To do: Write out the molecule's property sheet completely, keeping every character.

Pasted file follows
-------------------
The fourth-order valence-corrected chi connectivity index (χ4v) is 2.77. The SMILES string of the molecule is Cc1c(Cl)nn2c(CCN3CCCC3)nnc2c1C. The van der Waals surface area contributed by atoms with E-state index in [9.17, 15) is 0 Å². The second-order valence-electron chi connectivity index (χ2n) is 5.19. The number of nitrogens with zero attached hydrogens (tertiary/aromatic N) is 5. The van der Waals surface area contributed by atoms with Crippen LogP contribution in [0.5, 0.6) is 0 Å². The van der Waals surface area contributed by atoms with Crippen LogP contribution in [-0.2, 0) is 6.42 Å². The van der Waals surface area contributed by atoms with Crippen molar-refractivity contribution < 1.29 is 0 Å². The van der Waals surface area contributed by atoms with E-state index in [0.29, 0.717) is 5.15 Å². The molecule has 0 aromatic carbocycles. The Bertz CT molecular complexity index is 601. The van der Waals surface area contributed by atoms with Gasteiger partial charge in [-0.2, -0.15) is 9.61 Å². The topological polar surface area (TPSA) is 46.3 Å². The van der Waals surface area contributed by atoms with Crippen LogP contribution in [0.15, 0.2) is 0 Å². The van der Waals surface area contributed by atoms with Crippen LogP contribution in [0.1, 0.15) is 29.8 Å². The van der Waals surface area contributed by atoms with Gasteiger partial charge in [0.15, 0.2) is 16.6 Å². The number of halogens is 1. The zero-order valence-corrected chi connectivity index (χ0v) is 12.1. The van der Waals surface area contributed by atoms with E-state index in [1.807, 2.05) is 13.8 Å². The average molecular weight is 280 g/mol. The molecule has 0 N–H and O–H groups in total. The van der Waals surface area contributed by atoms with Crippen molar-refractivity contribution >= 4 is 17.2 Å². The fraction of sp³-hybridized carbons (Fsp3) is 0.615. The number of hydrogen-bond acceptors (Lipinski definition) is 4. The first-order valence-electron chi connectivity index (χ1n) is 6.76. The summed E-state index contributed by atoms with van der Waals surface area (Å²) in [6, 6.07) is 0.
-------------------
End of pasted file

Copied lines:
The fourth-order valence-corrected chi connectivity index (χ4v) is 2.77. The SMILES string of the molecule is Cc1c(Cl)nn2c(CCN3CCCC3)nnc2c1C. The van der Waals surface area contributed by atoms with E-state index in [9.17, 15) is 0 Å². The second-order valence-electron chi connectivity index (χ2n) is 5.19. The number of nitrogens with zero attached hydrogens (tertiary/aromatic N) is 5. The van der Waals surface area contributed by atoms with Crippen LogP contribution in [0.5, 0.6) is 0 Å². The van der Waals surface area contributed by atoms with Crippen LogP contribution in [-0.2, 0) is 6.42 Å². The van der Waals surface area contributed by atoms with Crippen molar-refractivity contribution < 1.29 is 0 Å². The van der Waals surface area contributed by atoms with E-state index in [0.29, 0.717) is 5.15 Å². The molecule has 0 aromatic carbocycles. The Bertz CT molecular complexity index is 601. The van der Waals surface area contributed by atoms with Gasteiger partial charge in [-0.2, -0.15) is 9.61 Å². The topological polar surface area (TPSA) is 46.3 Å². The van der Waals surface area contributed by atoms with Crippen LogP contribution in [0.15, 0.2) is 0 Å². The van der Waals surface area contributed by atoms with Crippen LogP contribution in [0.1, 0.15) is 29.8 Å². The van der Waals surface area contributed by atoms with Gasteiger partial charge in [0.15, 0.2) is 16.6 Å². The number of halogens is 1. The zero-order valence-corrected chi connectivity index (χ0v) is 12.1. The van der Waals surface area contributed by atoms with E-state index in [1.807, 2.05) is 13.8 Å². The average molecular weight is 280 g/mol. The molecule has 0 N–H and O–H groups in total. The van der Waals surface area contributed by atoms with Crippen molar-refractivity contribution >= 4 is 17.2 Å². The fraction of sp³-hybridized carbons (Fsp3) is 0.615. The number of hydrogen-bond acceptors (Lipinski definition) is 4. The first-order valence-electron chi connectivity index (χ1n) is 6.76. The summed E-state index contributed by atoms with van der Waals surface area (Å²) in [6, 6.07) is 0.